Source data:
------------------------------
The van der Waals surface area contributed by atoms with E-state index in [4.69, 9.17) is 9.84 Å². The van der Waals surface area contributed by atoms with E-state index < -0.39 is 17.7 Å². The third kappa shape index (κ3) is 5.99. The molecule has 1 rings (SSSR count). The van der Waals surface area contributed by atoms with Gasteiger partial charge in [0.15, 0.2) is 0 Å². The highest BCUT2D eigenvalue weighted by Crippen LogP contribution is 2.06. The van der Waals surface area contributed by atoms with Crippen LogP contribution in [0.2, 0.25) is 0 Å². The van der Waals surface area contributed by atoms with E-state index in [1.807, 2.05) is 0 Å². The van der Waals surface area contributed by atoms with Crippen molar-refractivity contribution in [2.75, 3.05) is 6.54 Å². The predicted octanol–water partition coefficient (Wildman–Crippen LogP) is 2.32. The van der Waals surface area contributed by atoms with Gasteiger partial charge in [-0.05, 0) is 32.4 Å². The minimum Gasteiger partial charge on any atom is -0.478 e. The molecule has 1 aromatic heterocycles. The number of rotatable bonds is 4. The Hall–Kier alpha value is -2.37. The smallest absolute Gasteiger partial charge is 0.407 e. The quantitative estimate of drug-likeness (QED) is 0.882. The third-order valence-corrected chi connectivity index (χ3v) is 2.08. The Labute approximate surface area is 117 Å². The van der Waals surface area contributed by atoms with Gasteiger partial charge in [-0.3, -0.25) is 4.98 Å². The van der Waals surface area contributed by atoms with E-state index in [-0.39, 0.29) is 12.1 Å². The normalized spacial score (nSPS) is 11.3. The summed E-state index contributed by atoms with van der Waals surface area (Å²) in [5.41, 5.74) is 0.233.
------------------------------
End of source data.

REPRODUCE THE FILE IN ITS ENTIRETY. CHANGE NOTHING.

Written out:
The van der Waals surface area contributed by atoms with E-state index in [4.69, 9.17) is 9.84 Å². The van der Waals surface area contributed by atoms with E-state index < -0.39 is 17.7 Å². The third kappa shape index (κ3) is 5.99. The molecule has 1 rings (SSSR count). The van der Waals surface area contributed by atoms with Gasteiger partial charge in [0.15, 0.2) is 0 Å². The highest BCUT2D eigenvalue weighted by Crippen LogP contribution is 2.06. The van der Waals surface area contributed by atoms with Crippen LogP contribution in [0.2, 0.25) is 0 Å². The van der Waals surface area contributed by atoms with E-state index in [1.807, 2.05) is 0 Å². The van der Waals surface area contributed by atoms with Crippen molar-refractivity contribution in [2.75, 3.05) is 6.54 Å². The predicted octanol–water partition coefficient (Wildman–Crippen LogP) is 2.32. The van der Waals surface area contributed by atoms with Gasteiger partial charge in [-0.05, 0) is 32.4 Å². The minimum Gasteiger partial charge on any atom is -0.478 e. The molecule has 1 aromatic heterocycles. The number of rotatable bonds is 4. The Hall–Kier alpha value is -2.37. The smallest absolute Gasteiger partial charge is 0.407 e. The quantitative estimate of drug-likeness (QED) is 0.882. The third-order valence-corrected chi connectivity index (χ3v) is 2.08. The Labute approximate surface area is 117 Å². The van der Waals surface area contributed by atoms with Gasteiger partial charge in [-0.3, -0.25) is 4.98 Å². The van der Waals surface area contributed by atoms with E-state index in [-0.39, 0.29) is 12.1 Å². The normalized spacial score (nSPS) is 11.3. The summed E-state index contributed by atoms with van der Waals surface area (Å²) in [5.41, 5.74) is 0.233.